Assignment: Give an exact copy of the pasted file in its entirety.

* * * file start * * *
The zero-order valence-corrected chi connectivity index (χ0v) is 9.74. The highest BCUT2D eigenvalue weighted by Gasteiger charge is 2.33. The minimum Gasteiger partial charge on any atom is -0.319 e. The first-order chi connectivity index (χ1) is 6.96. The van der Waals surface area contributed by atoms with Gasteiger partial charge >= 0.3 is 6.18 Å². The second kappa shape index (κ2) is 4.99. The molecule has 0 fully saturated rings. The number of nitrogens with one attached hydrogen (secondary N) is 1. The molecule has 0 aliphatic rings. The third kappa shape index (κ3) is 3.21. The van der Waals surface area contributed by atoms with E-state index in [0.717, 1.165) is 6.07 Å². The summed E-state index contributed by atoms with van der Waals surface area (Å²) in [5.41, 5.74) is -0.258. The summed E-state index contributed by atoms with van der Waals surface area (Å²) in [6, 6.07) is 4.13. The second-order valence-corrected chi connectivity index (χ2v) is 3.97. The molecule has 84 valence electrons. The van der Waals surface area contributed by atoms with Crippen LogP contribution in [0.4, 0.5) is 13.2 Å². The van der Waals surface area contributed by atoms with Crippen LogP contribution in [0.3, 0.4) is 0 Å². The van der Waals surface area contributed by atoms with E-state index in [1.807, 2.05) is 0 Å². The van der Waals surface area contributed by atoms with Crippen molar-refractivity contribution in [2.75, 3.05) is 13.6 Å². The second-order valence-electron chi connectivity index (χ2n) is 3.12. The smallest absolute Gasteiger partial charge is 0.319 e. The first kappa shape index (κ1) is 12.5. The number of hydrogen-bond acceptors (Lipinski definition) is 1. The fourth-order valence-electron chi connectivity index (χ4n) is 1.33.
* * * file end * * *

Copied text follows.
The zero-order valence-corrected chi connectivity index (χ0v) is 9.74. The highest BCUT2D eigenvalue weighted by Gasteiger charge is 2.33. The minimum Gasteiger partial charge on any atom is -0.319 e. The first-order chi connectivity index (χ1) is 6.96. The van der Waals surface area contributed by atoms with Gasteiger partial charge >= 0.3 is 6.18 Å². The second kappa shape index (κ2) is 4.99. The molecule has 0 fully saturated rings. The number of nitrogens with one attached hydrogen (secondary N) is 1. The molecule has 0 aliphatic rings. The third kappa shape index (κ3) is 3.21. The van der Waals surface area contributed by atoms with E-state index in [0.717, 1.165) is 6.07 Å². The summed E-state index contributed by atoms with van der Waals surface area (Å²) in [5.41, 5.74) is -0.258. The summed E-state index contributed by atoms with van der Waals surface area (Å²) in [6, 6.07) is 4.13. The second-order valence-corrected chi connectivity index (χ2v) is 3.97. The molecule has 84 valence electrons. The van der Waals surface area contributed by atoms with Crippen LogP contribution in [0.4, 0.5) is 13.2 Å². The van der Waals surface area contributed by atoms with Crippen LogP contribution in [0.3, 0.4) is 0 Å². The van der Waals surface area contributed by atoms with E-state index in [1.807, 2.05) is 0 Å². The van der Waals surface area contributed by atoms with Crippen molar-refractivity contribution in [2.75, 3.05) is 13.6 Å². The second-order valence-electron chi connectivity index (χ2n) is 3.12. The smallest absolute Gasteiger partial charge is 0.319 e. The first kappa shape index (κ1) is 12.5. The number of hydrogen-bond acceptors (Lipinski definition) is 1. The fourth-order valence-electron chi connectivity index (χ4n) is 1.33.